A relatively new language for web video called Web RTC is used in Reacts, which also helps boost operating speeds. To date, Reacts has been used in pilot projects by four major health systems in the province of Quebec – at McGill University Health Centre, the CHUM, CHUS and CHUQ. It has also been trialed in New York, as well as hospitals in Europe. It is now being launched for general use across Canada, the United States and around the world. Dr. Beaulieu started working on Reacts in 2012, and he now employs a team of 12 computer and communications experts.

For his part, Dr. Beaulieu previously created two companies that produced systems used for teaching ultrasound skills. Both were sold to CAE Electronics, which specializes in aviation and medical simulation and training systems and now markets the solutions worldwide.

Reacts currently works in two versions – full and lite – on Windows computers and phones. The lite version is available on Android, and the Macintosh and iOS versions will come out in 2015. Dr. Beaulieu notes Reacts includes integrated checklists and reports so that sessions can be documented and stored for later review and for teaching purposes. Users can also overlay three-dimensional objects on still or video images – another nice feature for instructors. The system can display any type of image or live feed, including PACS and pathology images, echocardiograms, along with live video images.

In 2015, Reacts will add a drawing package, so that users can draw on top of images – an additional asset to instructors and students.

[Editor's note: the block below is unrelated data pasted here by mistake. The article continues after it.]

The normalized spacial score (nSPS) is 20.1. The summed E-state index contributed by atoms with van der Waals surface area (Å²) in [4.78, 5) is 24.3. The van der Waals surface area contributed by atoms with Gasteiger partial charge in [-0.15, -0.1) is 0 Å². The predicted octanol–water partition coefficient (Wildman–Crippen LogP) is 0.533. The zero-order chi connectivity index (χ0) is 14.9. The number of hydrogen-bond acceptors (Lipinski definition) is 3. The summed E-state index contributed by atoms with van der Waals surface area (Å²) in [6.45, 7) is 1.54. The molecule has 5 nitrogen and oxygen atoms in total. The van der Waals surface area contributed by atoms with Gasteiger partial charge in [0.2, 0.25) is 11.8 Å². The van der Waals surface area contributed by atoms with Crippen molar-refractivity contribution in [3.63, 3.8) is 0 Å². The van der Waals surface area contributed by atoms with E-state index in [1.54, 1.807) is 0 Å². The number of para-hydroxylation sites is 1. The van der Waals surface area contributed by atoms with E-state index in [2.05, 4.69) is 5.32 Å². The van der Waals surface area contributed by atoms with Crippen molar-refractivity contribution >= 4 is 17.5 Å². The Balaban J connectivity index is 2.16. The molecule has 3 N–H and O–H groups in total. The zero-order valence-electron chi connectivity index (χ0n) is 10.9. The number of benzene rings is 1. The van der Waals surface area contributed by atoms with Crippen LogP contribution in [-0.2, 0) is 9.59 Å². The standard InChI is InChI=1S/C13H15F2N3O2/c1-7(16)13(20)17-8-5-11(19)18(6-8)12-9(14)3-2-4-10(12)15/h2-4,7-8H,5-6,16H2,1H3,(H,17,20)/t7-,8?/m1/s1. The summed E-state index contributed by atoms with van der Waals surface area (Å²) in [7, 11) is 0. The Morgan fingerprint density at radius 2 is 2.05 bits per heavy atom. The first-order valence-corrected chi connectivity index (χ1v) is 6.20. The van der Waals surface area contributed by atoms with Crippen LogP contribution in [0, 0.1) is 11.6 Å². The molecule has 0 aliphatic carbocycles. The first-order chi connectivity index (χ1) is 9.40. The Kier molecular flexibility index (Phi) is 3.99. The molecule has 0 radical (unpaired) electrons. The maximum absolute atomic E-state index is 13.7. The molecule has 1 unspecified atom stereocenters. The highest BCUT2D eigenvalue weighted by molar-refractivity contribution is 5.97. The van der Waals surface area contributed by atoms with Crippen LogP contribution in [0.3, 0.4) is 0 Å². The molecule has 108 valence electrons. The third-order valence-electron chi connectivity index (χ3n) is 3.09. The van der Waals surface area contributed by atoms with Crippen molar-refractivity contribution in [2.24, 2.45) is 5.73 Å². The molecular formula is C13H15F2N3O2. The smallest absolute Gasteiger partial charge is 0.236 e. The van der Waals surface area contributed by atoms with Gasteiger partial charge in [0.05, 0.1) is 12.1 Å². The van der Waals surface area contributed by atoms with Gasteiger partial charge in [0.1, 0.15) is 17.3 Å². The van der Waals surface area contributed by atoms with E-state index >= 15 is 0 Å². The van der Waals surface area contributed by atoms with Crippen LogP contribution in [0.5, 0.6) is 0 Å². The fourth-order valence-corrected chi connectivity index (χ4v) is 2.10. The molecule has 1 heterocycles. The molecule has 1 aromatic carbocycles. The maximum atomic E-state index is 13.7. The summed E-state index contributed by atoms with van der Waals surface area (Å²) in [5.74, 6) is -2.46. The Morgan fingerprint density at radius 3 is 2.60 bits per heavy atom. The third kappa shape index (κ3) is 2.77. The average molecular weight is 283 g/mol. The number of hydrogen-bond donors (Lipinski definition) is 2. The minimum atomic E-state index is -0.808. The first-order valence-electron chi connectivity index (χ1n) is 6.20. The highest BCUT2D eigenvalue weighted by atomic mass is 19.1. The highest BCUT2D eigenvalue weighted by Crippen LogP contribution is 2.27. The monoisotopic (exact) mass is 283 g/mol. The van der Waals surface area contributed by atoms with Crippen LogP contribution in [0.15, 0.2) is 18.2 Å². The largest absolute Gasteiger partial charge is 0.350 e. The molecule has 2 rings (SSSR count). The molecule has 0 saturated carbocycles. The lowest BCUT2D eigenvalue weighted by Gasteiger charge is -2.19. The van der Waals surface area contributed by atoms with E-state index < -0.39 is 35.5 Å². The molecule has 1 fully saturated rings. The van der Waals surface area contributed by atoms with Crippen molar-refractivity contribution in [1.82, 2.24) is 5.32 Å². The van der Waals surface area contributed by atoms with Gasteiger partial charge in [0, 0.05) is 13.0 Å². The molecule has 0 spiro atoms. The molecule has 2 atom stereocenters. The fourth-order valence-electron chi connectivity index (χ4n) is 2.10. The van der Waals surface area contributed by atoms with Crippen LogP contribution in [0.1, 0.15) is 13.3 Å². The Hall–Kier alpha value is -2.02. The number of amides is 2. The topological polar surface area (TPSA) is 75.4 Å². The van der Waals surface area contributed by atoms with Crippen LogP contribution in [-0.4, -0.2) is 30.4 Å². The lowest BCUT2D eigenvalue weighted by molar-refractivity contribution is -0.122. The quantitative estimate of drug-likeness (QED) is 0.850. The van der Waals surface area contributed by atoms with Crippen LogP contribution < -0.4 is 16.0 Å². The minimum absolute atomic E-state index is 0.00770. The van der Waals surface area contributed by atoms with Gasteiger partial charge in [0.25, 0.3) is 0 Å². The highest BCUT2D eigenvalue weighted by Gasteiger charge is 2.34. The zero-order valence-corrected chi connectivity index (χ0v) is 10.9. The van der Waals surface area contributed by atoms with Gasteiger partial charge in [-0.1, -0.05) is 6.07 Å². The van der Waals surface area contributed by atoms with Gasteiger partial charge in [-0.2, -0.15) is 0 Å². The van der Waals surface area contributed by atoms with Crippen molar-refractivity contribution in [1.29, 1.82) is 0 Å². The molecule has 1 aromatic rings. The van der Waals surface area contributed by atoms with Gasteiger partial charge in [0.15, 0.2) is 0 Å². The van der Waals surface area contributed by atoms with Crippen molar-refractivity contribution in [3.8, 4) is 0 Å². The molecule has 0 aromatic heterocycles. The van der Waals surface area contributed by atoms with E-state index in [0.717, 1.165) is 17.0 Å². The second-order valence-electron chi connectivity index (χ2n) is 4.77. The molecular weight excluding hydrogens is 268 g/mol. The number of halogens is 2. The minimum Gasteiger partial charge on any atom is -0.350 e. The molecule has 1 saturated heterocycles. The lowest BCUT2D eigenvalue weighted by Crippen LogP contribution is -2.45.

In the summer of 2014, Reacts was used at the Montreal Grand Prix. It wasn’t a frivolous exercise – the tool helped medics provide care. In one instance, an accident occurred and patients were flown by helicopter to a nearby hospital. Reacts was used to provide video images and instruction right in the helicopter, with doctors at the hospital instructing the crew. “The hospital could follow the patient in the helicopter through Reacts using a cellular connection,” said Dr. Beaulieu. “It worked well.” He noted the system could be used by ambulances, as well, in the case of trauma or other situations. Doctors could remotely instruct paramedics, enabling advanced care to occur even before the patient reaches the hospital.

Currently, Reacts is a point-to-point solution. It can support numerous video feeds, along with file transfers, but only from one site to another. In 2015 the plan is to launch the multi-point version, where several sites can all communicate with each other. One might wonder about the performance of the system across Canada, since the servers are housed in data centres in Montreal. But Dr. Beaulieu observed that Reacts recently conducted tests with users in Hong Kong, with startling results. “There was virtually no latency,” he commented.

Now, he said, healthcare groups in Morocco are set to begin using it, as well. Despite who uses the system, no personal health data resides on the system – all information stays at the hospital, clinic or location in which it originated. Reacts is strictly the bridge that connects various users.